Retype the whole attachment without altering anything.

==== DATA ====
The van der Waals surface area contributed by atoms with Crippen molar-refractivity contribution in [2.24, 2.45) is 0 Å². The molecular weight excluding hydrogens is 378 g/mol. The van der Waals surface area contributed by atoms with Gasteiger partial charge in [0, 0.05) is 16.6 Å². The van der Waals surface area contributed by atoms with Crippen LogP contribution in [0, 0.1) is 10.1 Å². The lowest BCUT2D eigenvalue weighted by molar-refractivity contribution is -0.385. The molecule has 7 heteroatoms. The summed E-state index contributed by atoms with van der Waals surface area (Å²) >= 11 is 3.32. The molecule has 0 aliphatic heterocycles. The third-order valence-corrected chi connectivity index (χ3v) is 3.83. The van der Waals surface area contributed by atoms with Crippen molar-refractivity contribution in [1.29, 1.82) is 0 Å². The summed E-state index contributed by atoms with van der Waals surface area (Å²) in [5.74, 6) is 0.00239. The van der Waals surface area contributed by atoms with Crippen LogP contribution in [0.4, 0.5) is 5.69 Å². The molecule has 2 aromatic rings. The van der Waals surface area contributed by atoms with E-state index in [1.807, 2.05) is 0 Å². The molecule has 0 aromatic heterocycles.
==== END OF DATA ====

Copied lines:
The van der Waals surface area contributed by atoms with Crippen molar-refractivity contribution in [2.24, 2.45) is 0 Å². The molecular weight excluding hydrogens is 378 g/mol. The van der Waals surface area contributed by atoms with Gasteiger partial charge in [0, 0.05) is 16.6 Å². The van der Waals surface area contributed by atoms with Crippen LogP contribution in [0, 0.1) is 10.1 Å². The lowest BCUT2D eigenvalue weighted by molar-refractivity contribution is -0.385. The molecule has 7 heteroatoms. The summed E-state index contributed by atoms with van der Waals surface area (Å²) >= 11 is 3.32. The molecule has 0 aliphatic heterocycles. The third-order valence-corrected chi connectivity index (χ3v) is 3.83. The van der Waals surface area contributed by atoms with Crippen molar-refractivity contribution in [1.29, 1.82) is 0 Å². The summed E-state index contributed by atoms with van der Waals surface area (Å²) in [5.74, 6) is 0.00239. The van der Waals surface area contributed by atoms with Crippen LogP contribution in [0.4, 0.5) is 5.69 Å². The molecule has 2 aromatic rings. The van der Waals surface area contributed by atoms with E-state index in [1.807, 2.05) is 0 Å². The molecule has 0 aromatic heterocycles.